As of December 2014, a total of 65 Model S cars were registered in New South Wales and only four in Victoria.[210] At the end of March 2015, registrations totaled 119 in New South Wales and 54 in Victoria. Although there were no sales figures reported for Tesla in other states, the combined sales of these two states alone were enough for the Model S to rank as the top selling all-electric car in the country for the first quarter of 2015, ahead of the BMW i3 (46) and the Nissan Leaf (31).[210]

China

The first deliveries took place on April 22, 2014.[165] The Model S has the same standard equipment as the continental European version, but was adapted to provide larger back seats because the car was expected to be driven by a chauffeur.[211] Only two versions with an 85 kWh battery pack are available in the Chinese market, standard and performance.[212] Pricing starts at CN¥734,000 (~US$121,200),[212] similar to the US, adding only taxes and transportation costs. Comparable luxury cars cost more than US$180,000 in the Chinese market.[403][404]

Chinese sales up to June 2014 were estimated between 1,000 to 1,300 units.[215][216] JLWarren Capital, an equity firm, estimated that about 2,800 Tesla Model S cars have been imported to China by mid September 2014, but only 432 had received the license plates.[217] According to a Tesla spokesman, the major reasons for the discrepancy could be that registration rules were holding deliveries in Shanghai, and Tesla only recently was able to start delivering the electric cars to customers who bought them in Shanghai. Secondly, many Chinese customers have delayed taking possession of their Model S car while waiting for the government to add the Tesla to the list of electric vehicles exempt from its 8% to 10% purchase tax.[217][405] As of December 2014, Tesla had imported 4,800 Model S cars, but only 2,499 of those vehicles were registered for road use in China.[179]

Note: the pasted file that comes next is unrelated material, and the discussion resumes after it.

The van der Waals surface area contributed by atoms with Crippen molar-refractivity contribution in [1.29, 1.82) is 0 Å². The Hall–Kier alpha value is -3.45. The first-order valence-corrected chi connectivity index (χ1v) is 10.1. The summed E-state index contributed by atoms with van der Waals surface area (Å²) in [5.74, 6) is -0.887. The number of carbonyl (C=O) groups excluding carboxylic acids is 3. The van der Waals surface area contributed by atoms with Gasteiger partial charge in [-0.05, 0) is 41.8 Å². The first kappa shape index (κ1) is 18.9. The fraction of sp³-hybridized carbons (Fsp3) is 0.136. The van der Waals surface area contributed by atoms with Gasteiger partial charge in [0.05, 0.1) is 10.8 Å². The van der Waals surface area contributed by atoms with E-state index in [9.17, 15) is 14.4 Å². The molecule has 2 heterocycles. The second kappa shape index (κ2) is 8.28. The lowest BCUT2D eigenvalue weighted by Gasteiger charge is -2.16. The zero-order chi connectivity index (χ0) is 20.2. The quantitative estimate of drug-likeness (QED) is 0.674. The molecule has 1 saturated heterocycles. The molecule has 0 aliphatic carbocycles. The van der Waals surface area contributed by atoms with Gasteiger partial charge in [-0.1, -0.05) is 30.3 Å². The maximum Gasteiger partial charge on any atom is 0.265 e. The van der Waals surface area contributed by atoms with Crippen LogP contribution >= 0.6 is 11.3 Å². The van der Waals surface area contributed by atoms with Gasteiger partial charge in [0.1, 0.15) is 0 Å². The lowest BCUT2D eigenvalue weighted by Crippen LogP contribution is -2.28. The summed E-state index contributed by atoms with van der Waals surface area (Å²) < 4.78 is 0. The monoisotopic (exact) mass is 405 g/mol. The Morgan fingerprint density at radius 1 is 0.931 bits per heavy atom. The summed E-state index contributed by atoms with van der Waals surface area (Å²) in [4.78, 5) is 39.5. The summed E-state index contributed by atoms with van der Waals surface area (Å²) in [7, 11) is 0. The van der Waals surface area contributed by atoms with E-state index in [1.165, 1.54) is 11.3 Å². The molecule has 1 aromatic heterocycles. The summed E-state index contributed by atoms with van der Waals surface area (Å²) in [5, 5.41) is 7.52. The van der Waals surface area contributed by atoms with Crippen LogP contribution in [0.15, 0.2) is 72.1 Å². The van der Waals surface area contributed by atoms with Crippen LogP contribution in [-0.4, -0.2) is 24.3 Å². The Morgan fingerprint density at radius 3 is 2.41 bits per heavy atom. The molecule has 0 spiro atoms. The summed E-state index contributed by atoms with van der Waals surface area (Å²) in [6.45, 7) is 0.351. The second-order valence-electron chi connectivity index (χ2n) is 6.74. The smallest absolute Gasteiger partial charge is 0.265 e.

Tesla's CEO expressed disappointment with the Chinese sales, as stock continued to be high by early 2015.[406] As sales improved, Model S sales reached 2,147 units representing an 80% share of the imported plug-in hybrid or electric car segment in China for the first half of 2015.[180] Sales totaled 3,025 units during the first nine months of 2015,[41] for cumulative registrations of 5,524 units through September 2015.[179][41]

Europe

The first European deliveries took place at Tesla's store in Oslo in August 2013.

Retail deliveries began in Europe in early August 2013, in Norway, Switzerland and the Netherlands.[161] The two biggest markets for the Model S in Europe are Norway and the Netherlands.[220] The Model S, with about 3,900 units sold, ended 2013 as the third-best selling all-electric car in Europe after the Nissan Leaf and the Renault Zoe.[221][222] A total of 8,734 Model S cars were sold in 2014, representing a market share of 15.5% of new all-electric passenger car sales in Europe,[223] and again allowing the Model S to rank as the third best selling all-electric car in Europe after the Leaf and the Zoe.[223]

Accounting for sales during the first nine months of 2014, the Model S outsold the Audi A8, BMW 7 Series and Jaguar XJ, ranking second in the European full-size luxury vehicle segment after the Mercedes-Benz S-Class.[407] Model S sales during the first nine months of 2015 totaled about 10,600 units in Western Europe, of which, 3,243 (30.6%) were sold in Norway. This volume of sales allowed the Model S to rank again second in the luxury car segment after the Mercedes-Benz S-Class.[225]

Pricing

American and European standard equipment and options packages are the same. European prices are higher, due to exchange rates, the value-added tax (VAT), plus transport costs, import duties and other country-specific costs. In most countries where the Model S is sold base prices for the 60 kWh start at €72,600, and €83,150 for the 85 kWh battery car. The 85 kWh Performance, Signature, and Signature Performance trim levels are listed at €97,550, €101,400, and €110,950 respectively. Tesla offered a deduction of €1,700 to buyers who held a reservation by the end of December 2012.[408][409]

Sales by country
Czech Republic

A total of 23 units were sold during 2014.[410]

Denmark

During its first full month in the Danish market, the Model S was the top selling electric vehicle with 42 units sold.[411] Sales were 112 units in 2013 and 460 in 2014, and 511 units during the first half of 2015.[196] Cumulative sales reached 1,083 units through June 2015,[196] constituting 35% of the sales of luxury cars.[412] A Model S was tested as a taxi,[413] but high price and low range made the project uneconomic.[232] When the AWD model was announced in Autumn 2014, used Model S were sold fast at high price.[233]

Germany

Model S customers in Germany are offered a free optional high speed tuning for Autobahn driving. The company announced that by November 2013 the first Tesla stations would open between Munich and Stuttgart, Munich and Zurich, Switzerland, and Cologne and Frankfurt. Tesla Motors planned to cover more than 50% of Germany by the end of March 2014, and 100% by the end of 2014. Germany would then have the most Superchargers per capita of any country. German stations would support 135 kW charging.[414] By late 2013 Tesla announced a goal to sell 10,000 Model S in Germany in 2015.[415]